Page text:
Vitamin C: The next step in sepsis management?

Vitamin C: The next step in sepsis management? Sepsis is a life-threatening medical condition, affecting approximately 26 million people worldwide every year. The disease is a continuum, marked by dysregulated inflammation and hemodynamic instability leading to shock, multi-system organ dysfunction, and death. Over the past decades, there has been a focus on the early identification and treatment of sepsis primarily with bundled and goal directed therapy. Despite these advances, morbidity and mortality has remained high, prompting investigation into novel therapies. Vitamin C is a water-soluble vitamin that plays a role in mediating inflammation through antioxidant activities and is also important in the synthesis of cortisol, catecholamines, and vasopressin, which are key mediators in the disease process. Emerging evidence provides cursory data in support of the administration of vitamin C in addition to standard therapy to ameliorate the effects of inflammation and improve hemodynamic stability in patients with sepsis and septic shock; however, further evidence is needed to support this practice. This review discusses the physiologic role of vitamin C as well as the recent literature and evidence for the use of vitamin C in patients presenting with sepsis. http://www.deepdyve.com/assets/images/DeepDyve-Logo-lg.png Journal of Critical Care Elsevier

Vitamin C: The next step in sepsis management?

Loading next page...
 
/lp/elsevier/vitamin-c-the-next-step-in-sepsis-management-polZoI41WI
Publisher
Elsevier
Copyright
Copyright © 2017 Elsevier Inc.
ISSN
0883-9441
D.O.I.
10.1016/j.jcrc.2017.09.031
Publisher site
See Article on Publisher Site

Abstract

Sepsis is a life-threatening medical condition, affecting approximately 26 million people worldwide every year. The disease is a continuum, marked by dysregulated inflammation and hemodynamic instability leading to shock, multi-system organ dysfunction, and death. Over the past decades, there has been a focus on the early identification and treatment of sepsis primarily with bundled and goal directed therapy. Despite these advances, morbidity and mortality has remained high, prompting investigation into novel therapies. Vitamin C is a water-soluble vitamin that plays a role in mediating inflammation through antioxidant activities and is also important in the synthesis of cortisol, catecholamines, and vasopressin, which are key mediators in the disease process. Emerging evidence provides cursory data in support of the administration of vitamin C in addition to standard therapy to ameliorate the effects of inflammation and improve hemodynamic stability in patients with sepsis and septic shock; however, further evidence is needed to support this practice. This review discusses the physiologic role of vitamin C as well as the recent literature and evidence for the use of vitamin C in patients presenting with sepsis.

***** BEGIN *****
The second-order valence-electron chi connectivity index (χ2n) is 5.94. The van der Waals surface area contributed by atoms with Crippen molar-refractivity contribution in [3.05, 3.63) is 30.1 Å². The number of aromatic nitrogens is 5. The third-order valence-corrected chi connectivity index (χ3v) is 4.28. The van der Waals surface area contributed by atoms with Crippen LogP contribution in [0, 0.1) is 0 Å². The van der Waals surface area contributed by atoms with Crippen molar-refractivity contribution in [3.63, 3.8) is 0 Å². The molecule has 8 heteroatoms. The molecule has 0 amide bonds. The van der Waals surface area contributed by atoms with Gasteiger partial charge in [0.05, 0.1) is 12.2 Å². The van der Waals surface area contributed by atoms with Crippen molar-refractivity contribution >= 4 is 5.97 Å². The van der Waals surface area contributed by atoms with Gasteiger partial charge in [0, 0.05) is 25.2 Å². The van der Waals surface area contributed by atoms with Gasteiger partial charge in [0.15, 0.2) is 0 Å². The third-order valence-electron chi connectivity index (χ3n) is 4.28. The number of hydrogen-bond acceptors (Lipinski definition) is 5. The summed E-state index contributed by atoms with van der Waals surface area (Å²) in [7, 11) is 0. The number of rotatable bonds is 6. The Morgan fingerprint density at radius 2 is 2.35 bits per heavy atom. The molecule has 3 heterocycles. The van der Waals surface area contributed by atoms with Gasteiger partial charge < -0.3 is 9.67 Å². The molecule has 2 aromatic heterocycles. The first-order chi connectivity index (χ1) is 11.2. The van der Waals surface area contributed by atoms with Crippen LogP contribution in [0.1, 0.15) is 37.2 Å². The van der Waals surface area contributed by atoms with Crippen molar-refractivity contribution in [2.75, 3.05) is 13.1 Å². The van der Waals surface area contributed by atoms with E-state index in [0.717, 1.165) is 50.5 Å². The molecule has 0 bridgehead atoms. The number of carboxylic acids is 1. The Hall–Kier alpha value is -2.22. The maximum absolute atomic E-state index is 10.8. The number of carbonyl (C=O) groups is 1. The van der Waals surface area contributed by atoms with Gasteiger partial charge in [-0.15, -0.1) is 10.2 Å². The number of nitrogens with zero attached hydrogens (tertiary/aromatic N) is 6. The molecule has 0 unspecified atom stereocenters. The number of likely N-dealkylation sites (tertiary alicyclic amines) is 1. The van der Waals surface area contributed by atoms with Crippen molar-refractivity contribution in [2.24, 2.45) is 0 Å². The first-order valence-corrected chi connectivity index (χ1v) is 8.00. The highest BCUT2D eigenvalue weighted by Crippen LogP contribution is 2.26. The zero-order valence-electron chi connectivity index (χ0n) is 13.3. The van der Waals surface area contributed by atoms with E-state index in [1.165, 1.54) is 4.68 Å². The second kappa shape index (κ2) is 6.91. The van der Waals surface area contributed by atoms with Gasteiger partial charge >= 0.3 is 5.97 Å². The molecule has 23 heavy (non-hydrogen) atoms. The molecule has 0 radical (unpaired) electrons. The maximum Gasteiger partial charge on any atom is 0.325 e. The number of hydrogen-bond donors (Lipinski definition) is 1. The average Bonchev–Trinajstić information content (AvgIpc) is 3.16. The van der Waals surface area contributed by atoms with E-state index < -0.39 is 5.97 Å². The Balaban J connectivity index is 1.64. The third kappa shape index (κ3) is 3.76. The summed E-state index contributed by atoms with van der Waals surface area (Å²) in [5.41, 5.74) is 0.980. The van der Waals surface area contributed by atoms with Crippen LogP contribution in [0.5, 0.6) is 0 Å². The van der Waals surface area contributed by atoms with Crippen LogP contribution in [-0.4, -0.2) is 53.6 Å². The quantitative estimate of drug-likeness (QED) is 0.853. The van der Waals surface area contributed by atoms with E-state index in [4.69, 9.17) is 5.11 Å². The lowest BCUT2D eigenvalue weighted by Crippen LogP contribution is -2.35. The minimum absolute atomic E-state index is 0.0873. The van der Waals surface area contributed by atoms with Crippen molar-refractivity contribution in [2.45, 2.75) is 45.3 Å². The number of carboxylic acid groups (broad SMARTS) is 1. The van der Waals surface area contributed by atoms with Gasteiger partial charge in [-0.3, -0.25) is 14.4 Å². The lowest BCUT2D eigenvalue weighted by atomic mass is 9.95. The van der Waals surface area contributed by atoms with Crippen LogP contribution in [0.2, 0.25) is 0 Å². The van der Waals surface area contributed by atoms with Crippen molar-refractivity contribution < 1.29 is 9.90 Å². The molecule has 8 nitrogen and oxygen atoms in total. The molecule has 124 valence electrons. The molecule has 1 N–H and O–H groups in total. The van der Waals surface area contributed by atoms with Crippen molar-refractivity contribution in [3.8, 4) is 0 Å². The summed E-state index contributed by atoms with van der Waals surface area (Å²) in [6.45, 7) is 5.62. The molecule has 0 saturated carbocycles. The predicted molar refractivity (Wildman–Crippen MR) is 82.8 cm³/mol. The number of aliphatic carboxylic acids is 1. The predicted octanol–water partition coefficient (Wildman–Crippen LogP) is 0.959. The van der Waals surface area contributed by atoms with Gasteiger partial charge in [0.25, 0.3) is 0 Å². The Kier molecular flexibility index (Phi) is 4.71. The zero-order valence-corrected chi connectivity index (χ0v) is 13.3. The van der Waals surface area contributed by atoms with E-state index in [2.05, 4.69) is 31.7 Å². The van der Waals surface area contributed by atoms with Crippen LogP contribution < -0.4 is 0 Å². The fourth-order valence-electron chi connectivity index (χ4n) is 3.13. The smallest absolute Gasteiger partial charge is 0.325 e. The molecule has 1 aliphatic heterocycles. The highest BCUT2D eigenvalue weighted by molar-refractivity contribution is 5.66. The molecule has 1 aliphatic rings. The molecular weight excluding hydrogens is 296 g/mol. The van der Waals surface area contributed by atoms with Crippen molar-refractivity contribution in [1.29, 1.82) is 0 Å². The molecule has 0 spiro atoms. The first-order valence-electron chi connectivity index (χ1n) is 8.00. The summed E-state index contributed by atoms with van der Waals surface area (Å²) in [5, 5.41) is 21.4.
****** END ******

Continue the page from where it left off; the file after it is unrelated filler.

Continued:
Journal

Journal of Critical CareElsevier

Published: Feb 1, 2018

References

You’re reading a free preview. Subscribe to read the entire article.


DeepDyve is your
personal research library

It’s your single place to instantly
discover and read the research
that matters to you.

Enjoy affordable access to
over 12 million articles from more than
10,000 peer-reviewed journals.

All for just $49/month

Explore the DeepDyve Library

Unlimited reading

Read as many articles as you need. Full articles with original layout, charts and figures. Read online, from anywhere.

Stay up to date

Keep up with your field with Personalized Recommendations and Follow Journals to get automatic updates.

Organize your research

It’s easy to organize your research with our built-in tools.

Your journals are on DeepDyve

Read from thousands of the leading scholarly journals from SpringerNature, Elsevier, Wiley-Blackwell, Oxford University Press and more.

All the latest content is available, no embargo periods.

See the journals in your area

DeepDyve Freelancer

DeepDyve Pro

Price
FREE
$49/month

$360/year
Save searches from
Google Scholar,
PubMed
Create lists to
organize your research
Export lists, citations
Read DeepDyve articles
Abstract access only
Unlimited access to over
18 million full-text articles
Print
20 pages/month
PDF Discount
20% off